Evidence of a “massive” lightning strike has been found at the centre of a stone circle in the Western Isles.
A single large strike, or many smaller ones on the same spot, left a star-shaped magnetic anomaly at the 4,000-year-old site in Lewis.
Scientists made the discovery at Site XI or Airigh na Beinne Bige, a hillside stone circle now consisting of a single standing stone.
The site is at the famous Calanais Standing Stones.
Scientists said the lightning strike, which was indentified in a geophysics survey, could show a potential link between the construction of ancient stone circles and the forces of nature.
They said the lightning struck some time before peat enveloped the stone circle at Site XI 3,000 years ago. The discovery is detailed in new research published online.
Dr Richard Bates, of the University of St Andrews, said: “Such clear evidence for lightning strikes is extremely rare in the UK and the association with this stone circle is unlikely to be coincidental.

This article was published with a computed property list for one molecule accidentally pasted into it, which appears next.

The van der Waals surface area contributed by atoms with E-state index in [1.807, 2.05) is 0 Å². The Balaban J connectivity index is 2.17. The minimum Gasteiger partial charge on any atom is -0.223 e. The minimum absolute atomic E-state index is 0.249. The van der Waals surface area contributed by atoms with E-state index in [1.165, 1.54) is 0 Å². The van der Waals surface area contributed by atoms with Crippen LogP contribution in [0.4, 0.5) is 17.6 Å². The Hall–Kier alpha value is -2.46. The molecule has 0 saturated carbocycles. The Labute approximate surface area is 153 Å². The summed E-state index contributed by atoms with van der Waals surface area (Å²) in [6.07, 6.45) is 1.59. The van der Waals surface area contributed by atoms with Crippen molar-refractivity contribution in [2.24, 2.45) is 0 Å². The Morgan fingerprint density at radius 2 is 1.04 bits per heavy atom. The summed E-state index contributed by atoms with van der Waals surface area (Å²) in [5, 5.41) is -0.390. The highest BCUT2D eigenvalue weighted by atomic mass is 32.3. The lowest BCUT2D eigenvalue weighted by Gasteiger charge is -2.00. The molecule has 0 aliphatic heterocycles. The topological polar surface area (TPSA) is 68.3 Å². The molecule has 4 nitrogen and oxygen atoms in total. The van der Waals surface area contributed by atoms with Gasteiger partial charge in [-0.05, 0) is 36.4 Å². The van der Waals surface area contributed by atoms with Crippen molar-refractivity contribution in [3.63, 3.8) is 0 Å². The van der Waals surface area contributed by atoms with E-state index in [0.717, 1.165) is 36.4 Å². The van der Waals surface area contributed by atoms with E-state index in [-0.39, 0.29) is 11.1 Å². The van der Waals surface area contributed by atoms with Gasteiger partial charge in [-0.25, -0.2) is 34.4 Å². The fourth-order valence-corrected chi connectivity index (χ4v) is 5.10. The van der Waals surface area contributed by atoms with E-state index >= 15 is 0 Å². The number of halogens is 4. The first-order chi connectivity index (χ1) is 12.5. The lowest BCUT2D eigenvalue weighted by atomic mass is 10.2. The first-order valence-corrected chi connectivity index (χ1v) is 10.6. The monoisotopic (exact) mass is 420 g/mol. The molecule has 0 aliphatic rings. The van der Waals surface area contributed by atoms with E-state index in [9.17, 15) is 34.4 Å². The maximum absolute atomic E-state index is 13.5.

“Whether the lightning at Site XI focused on a tree or rock which is no longer there, or the monument itself attracted strikes, is uncertain.
“However, this remarkable evidence suggests that the forces of nature could have been intimately linked with everyday life and beliefs of the early farming communities on the island.”
The discovery was made by the Calanais Virtual Reconstruction Project, a joint venture led by the University of St Andrews with standing stones trust Urras nan Tursachan and the University of Bradford and supported by funding from Highlands and Islands Enterprise.
The same project has also produced a 3D virtual model recreating another of the area’s “lost” stone circle, Na Dromannan.
Its stones are today either lying flat or been buried under peat.